The UK’s leading veterinary association is urging the government to put welfare 'at the heart' of any decision-making with regards to moving livestock inside and out of the country.
In its updated position, the British Veterinary Association (BVA) emphasises its support of current UK legislation, but would like to see improved implementation of current laws.
But the group, which consists of over 18,000 members, said there is an 'increasing political appetite' for improvements to be made.
The BVA said it welcomes improvements but argued that these should be 'evidence-based'.
The body also recommended that any proposals to improve welfare during transport should embrace all forms of transport and include welfare issues before, during and after movement.
Point of production
One recommendation mentioned is for livestock to be slaughtered as close to the point of production as possible.
However, transportation of live animals can be unavoidable in some situations, for example, journeys between the Scottish Islands and Highlands.
A solution for this is the introduction of mobile abattoirs, which visit individual farms and, in turn, are beneficial for animal welfare, removing the distance animals must travel.
The Scottish government has been urged to commit to implementing a network of mobile abattoirs across remote areas of Scotland.
Stunned before slaughter
Another recommendation by the BVA highlights that no animal should be exported to a destination with unknown welfare standards, to one using systems currently banned in the UK or to a country where it would be slaughtered without stunning.
Last year, the veterinary industry urged the government to confirm whether British lamb exported under a new trade deal with Saudi Arabia would be stunned before slaughter.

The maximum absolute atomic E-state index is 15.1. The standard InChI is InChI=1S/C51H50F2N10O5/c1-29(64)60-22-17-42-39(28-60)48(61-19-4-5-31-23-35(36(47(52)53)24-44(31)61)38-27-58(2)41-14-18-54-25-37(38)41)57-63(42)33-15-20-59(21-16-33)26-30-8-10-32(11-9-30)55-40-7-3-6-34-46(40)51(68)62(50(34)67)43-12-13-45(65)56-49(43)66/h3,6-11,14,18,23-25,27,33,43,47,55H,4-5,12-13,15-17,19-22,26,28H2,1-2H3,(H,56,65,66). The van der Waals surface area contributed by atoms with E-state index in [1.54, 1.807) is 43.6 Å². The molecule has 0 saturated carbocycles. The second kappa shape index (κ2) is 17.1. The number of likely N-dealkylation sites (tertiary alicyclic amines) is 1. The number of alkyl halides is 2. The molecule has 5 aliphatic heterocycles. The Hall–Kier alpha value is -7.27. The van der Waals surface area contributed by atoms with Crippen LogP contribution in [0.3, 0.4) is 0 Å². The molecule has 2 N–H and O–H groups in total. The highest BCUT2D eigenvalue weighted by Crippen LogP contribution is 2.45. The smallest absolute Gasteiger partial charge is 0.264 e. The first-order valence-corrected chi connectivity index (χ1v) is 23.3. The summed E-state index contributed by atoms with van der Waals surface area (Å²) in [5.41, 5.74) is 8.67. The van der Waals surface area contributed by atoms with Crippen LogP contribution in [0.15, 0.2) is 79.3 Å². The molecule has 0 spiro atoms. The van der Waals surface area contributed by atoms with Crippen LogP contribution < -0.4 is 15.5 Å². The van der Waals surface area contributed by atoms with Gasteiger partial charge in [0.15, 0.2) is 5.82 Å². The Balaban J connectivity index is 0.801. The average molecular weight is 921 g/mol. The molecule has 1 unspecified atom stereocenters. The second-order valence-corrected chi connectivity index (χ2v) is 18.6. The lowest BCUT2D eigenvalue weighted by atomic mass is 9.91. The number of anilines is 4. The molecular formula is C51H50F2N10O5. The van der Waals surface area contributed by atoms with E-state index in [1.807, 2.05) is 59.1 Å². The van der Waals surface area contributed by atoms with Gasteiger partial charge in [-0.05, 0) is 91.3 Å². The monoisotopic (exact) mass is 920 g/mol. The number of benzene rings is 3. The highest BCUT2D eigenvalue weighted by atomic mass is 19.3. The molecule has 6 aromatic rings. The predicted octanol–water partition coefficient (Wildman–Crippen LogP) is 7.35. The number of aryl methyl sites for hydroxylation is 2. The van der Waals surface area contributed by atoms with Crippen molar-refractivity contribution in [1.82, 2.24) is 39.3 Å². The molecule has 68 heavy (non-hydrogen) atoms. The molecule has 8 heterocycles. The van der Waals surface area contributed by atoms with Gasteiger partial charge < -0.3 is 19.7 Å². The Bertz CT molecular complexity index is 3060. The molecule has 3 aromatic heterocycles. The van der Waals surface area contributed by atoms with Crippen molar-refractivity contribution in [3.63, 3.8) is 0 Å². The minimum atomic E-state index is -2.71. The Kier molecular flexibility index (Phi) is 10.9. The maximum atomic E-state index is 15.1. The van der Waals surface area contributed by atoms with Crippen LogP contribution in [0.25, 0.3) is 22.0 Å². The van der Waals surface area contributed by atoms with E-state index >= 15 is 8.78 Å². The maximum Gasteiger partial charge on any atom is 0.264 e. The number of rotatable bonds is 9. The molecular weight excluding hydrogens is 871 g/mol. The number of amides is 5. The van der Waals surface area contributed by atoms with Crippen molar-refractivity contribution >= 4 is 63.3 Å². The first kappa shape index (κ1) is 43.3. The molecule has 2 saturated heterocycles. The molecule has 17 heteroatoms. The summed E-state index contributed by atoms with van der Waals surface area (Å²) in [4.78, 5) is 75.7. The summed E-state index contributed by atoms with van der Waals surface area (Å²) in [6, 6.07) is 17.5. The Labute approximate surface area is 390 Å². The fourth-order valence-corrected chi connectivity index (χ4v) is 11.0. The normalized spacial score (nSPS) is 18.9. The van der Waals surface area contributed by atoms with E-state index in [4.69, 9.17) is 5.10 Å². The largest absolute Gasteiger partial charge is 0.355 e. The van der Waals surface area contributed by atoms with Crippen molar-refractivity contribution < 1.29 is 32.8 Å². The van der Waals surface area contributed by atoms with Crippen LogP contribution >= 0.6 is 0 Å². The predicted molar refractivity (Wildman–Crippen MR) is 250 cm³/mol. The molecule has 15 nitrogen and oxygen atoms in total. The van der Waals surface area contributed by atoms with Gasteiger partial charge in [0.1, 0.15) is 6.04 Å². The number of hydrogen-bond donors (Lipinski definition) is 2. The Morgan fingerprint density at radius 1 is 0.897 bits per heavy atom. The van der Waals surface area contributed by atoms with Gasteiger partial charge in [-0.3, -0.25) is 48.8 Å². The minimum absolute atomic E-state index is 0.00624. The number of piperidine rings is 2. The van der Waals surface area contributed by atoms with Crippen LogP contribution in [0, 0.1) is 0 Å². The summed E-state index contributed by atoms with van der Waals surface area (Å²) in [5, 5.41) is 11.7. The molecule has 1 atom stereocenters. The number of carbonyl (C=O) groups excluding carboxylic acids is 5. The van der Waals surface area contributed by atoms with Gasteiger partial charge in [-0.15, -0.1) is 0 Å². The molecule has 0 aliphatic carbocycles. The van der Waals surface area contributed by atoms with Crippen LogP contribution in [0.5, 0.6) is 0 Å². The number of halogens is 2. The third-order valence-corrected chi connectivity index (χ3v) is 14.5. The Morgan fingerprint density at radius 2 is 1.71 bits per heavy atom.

BVA President, Simon Doherty said: “Ideally, we’d like to see livestock slaughtered close to the point of production, as long as all legislative health and welfare standards can be maintained. However, we recognise the high standards of welfare in the UK and support better implementation of current legislation.
“We have taken care to reiterate that any improvements made to live animal transport should consider welfare issues before, during and after movement so that a more complete approach is taken on this issue.
“We recognise that journey length is not the only influencer of welfare conditions for animals, and transport needs to be looked at as a whole rather than focusing on single factors. The most important thing for government to do is to consider the evidence base when it weighs up options for making improvements,” he said.
The recommendations come as farmers criticise proposals made by animal welfare organisations to ban live exports, with the Farmers' Union of Wales saying such a ban could cut off an “essential lifeline” for producers.